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The American Judicial Performance Database

 

The JPE Research TeamPhoto Credit: R. Marsh Starks/UNLV Photo Services

The JPE Research Team
Photo Credit: R. Marsh Starks/UNLV Photo Services

The American Judicial Performance Database (AJPD) project aims to refine our understanding of implicit social cognition theory, especially as it applies to assessments of people in leadership positions. The substantive focus is on the assessment of judges in the American states; an important secondary effect is that policy-makers, judges, and the public will be able to evaluate the quality of judges on the bench, as well as the fairness, reliability, and validity of the instruments used to measure judicial performance. Graduate research assistants are assisting the PI with collecting and organizing judicial performance evaluation (JPE) results data from all states that have instituted this procedure. These data come from the judicial performance commissions in the various states and will be supplemented with original data on the background of the judges who were the subjects of these evaluations, as well as alternative measures of judicial performance. The supplementary data come from publicly-available sources and state freedom of information requests, where necessary.

This research is geared toward deepening our understanding of implicit social cognition theory and its manifestation as implicit gender and race bias in the evaluation of public officials in positions that are both race and gender stereotyped. Most of the previous research underlying this cognitive bias theory has relied on self-reported feelings of bias; this project allows for a more systematic evaluation of gender- and race- based disparities in actual performance evaluations. The results will be an important contribution to the scholarly literature in this burgeoning area of inquiry. The dataset will allow for empirical tests of many assumptions about the operation of implicit bias in evaluating people gender and race stereotyped positions. It can also be used to assess judicial quality across state judiciaries. Hypotheses about the effects of judicial selection system, as well as state-level contextual variables, can be evaluated in a systematic way.

This project represents an attempt to refine our theories about implicit bias, and this development will be important for political science generally. These advancements will speak to the experience of women and minorities in political leadership positions more broadly. It will help researchers to understand how our cognitive schemas about leadership positions may unfairly influence our evaluation of these officeholders. An additional important purpose of this project is to provide reliable and actionable information about JPEs to judges and policy makers. The resulting database will be made available to researchers and state judicial performance commissions in downloadable format, and it will be presented for the general public in an interactive website. A summary of JPE best practices will be produced as a result of the analysis, allowing policymakers to revisit their JPE programs with the benefit of empirical data.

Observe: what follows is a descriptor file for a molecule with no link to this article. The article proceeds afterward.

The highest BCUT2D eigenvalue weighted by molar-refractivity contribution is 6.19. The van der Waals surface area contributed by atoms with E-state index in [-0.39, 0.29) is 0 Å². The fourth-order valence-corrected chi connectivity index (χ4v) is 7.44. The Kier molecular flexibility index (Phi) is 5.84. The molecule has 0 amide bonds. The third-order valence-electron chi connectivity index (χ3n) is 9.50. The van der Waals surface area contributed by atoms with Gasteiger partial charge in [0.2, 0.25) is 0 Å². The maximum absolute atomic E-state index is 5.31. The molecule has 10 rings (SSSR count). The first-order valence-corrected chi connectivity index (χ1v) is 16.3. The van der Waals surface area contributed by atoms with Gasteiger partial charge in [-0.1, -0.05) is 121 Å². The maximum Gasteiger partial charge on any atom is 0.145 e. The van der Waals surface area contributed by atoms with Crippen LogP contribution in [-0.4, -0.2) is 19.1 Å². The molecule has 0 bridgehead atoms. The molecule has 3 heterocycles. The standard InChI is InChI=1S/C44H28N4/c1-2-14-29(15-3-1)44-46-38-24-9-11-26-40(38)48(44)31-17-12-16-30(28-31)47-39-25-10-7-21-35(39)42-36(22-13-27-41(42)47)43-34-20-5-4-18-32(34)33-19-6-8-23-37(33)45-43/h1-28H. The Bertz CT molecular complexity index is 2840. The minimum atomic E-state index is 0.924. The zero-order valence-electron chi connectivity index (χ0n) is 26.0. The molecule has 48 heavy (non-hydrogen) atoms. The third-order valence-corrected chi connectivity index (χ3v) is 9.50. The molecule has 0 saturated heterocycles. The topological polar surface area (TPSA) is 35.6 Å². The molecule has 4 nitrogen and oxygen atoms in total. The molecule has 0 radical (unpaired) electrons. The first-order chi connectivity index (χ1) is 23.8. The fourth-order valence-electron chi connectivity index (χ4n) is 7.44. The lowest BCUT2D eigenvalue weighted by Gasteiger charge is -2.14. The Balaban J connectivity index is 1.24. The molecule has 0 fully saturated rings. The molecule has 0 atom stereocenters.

This project is funded primarily by the Law & Social Sciences Program of the National Science Foundation (SES: 1354544). The dataset will also include information gathered in two previous projects. The first is a project with coauthor Sylvia R. Lazos, in which we collected early version of the data on judicial performance evaluations in Clark County, Nevada. That project was funded in part by the William S. Boyd School of Law at the University of Nevada, Las Vegas (UNLV). These data have been updated as part of the NSF-funded research project for inclusion in the AJPD. The second previous project was funded by a Faculty Opportunity Award in 2012 from the University of Nevada, Las Vegas through the Office of Research and Economic Development. That project, “Assessing Judicial Performance Evaluations for Race and Gender Bias,” provided a pilot study of judicial performance evaluations in Colorado. These data have also been updated as part of the NSF-funded research project for inclusion in the AJPD.

This project is still in progress. When the data collection is complete in early 2018, this website will be updated to include links to the aggregate database, state-level databases, two respondent-level databases (Utah and Nevada), data documentation, interactive tools, and a list of publications that use these data. To learn more about the dataset, please contact Rebecca Gill (PI) at rebecca.gill@unlv.edu.

The AJPD Research Team:

  • Rebecca Gill (PI)
  • Katherine Eugenis
  • Sean Goff
  • Rafael Oganesyan
  • Justin Ponkow
  • Kenneth Retzl

Publications Using Data from the AJPD